After an alarming surge in coronavirus cases that began in June and continued through most of July, it appears that new COVID-19 infections may be leveling off nationwide. On Aug. 9, the U.S. reported fewer than 50,000 new cases for the second time in a week, after nearly a month exceeding that level on a daily basis. While it is possible the worst is over, the average daily infection rate remains disturbingly high in many states. And while the spread is slowing in a number of states, it is actually still rising in a handful.
Using data from state and local health departments, 24/7 Wall St. compiled and reviewed the average of new daily confirmed COVID-19 cases for the week ending Aug. 9 and compared it to the average from the previous week to determine the states where the spread of the coronavirus is declining the fastest, remaining relatively unchanged, and where it is still increasing.
The average number of new daily cases per capita in the United States fell slightly, from 19.0 per 100,000 during the week ending Aug. 2 to 17.5 per 100,000 in the week ending Aug. 9, a decrease of 1.5 daily new cases per 100,000 people. In 17 states, the average number of daily new cases declined by at least 2 per 100,000, week-over-week. Meanwhile, four states reported an increase of at least 1 case per 100,000, including one state reporting nearly 10 new cases on average per 100,000 residents compared to the previous week.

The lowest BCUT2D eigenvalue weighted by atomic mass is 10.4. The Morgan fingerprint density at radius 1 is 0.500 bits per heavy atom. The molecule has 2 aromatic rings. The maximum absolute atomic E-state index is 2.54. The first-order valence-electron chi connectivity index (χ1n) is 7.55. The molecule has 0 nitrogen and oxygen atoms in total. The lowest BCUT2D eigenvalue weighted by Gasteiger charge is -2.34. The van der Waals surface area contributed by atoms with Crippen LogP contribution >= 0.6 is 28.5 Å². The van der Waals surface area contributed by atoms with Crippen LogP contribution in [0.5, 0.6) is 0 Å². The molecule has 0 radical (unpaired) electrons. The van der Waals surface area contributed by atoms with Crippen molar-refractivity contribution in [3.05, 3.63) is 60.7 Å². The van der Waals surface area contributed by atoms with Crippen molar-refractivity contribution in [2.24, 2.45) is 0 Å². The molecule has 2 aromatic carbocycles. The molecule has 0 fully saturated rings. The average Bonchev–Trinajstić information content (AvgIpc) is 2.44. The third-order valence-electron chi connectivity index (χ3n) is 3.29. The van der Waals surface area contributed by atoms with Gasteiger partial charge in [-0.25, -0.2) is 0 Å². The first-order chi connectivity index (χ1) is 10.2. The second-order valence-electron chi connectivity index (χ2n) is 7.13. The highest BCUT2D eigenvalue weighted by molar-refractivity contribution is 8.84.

The states that recorded the largest decreases in the number of daily new cases per capita are states in the South and West that recorded the fastest virus surge in June and July. Even after reporting declines in new cases over the past week, these states still, for the most part, have among the most daily cases per capita. This includes Florida, which reported a decline of 12.5 cases, from 46.4 per 100,000 residents to 34.0 per 100,000. After that decrease, the state still has the third-most new daily COVID-19 cases per capita.
Even as the state figure is declining, Florida still has some metro areas reporting major increases in new cases. Here are the cities where COVID-19 is growing the fastest.
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